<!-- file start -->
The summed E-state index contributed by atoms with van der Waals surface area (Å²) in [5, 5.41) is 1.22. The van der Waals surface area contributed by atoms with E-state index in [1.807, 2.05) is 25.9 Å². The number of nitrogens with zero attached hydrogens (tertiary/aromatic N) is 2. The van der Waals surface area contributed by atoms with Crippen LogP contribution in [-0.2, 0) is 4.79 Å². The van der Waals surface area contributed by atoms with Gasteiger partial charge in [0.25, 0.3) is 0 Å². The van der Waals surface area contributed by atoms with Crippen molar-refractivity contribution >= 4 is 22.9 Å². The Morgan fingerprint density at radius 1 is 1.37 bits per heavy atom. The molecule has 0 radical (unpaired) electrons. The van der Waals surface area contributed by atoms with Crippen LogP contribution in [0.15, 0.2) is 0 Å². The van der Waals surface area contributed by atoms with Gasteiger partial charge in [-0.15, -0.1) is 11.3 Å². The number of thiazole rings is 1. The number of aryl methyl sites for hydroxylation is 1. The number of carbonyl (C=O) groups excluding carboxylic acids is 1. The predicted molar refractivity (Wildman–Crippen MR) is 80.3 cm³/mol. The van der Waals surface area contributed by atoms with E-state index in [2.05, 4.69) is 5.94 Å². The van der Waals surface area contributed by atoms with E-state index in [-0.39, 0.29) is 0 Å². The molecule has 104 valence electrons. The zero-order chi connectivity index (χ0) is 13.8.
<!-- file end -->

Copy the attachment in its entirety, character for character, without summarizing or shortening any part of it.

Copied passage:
The summed E-state index contributed by atoms with van der Waals surface area (Å²) in [5, 5.41) is 1.22. The van der Waals surface area contributed by atoms with E-state index in [1.807, 2.05) is 25.9 Å². The number of nitrogens with zero attached hydrogens (tertiary/aromatic N) is 2. The van der Waals surface area contributed by atoms with Crippen LogP contribution in [-0.2, 0) is 4.79 Å². The van der Waals surface area contributed by atoms with Gasteiger partial charge in [0.25, 0.3) is 0 Å². The van der Waals surface area contributed by atoms with Crippen molar-refractivity contribution >= 4 is 22.9 Å². The Morgan fingerprint density at radius 1 is 1.37 bits per heavy atom. The molecule has 0 radical (unpaired) electrons. The van der Waals surface area contributed by atoms with Crippen LogP contribution in [0.15, 0.2) is 0 Å². The van der Waals surface area contributed by atoms with Gasteiger partial charge in [-0.15, -0.1) is 11.3 Å². The number of thiazole rings is 1. The number of aryl methyl sites for hydroxylation is 1. The number of carbonyl (C=O) groups excluding carboxylic acids is 1. The predicted molar refractivity (Wildman–Crippen MR) is 80.3 cm³/mol. The van der Waals surface area contributed by atoms with E-state index in [2.05, 4.69) is 5.94 Å². The van der Waals surface area contributed by atoms with E-state index in [-0.39, 0.29) is 0 Å². The molecule has 104 valence electrons. The zero-order chi connectivity index (χ0) is 13.8.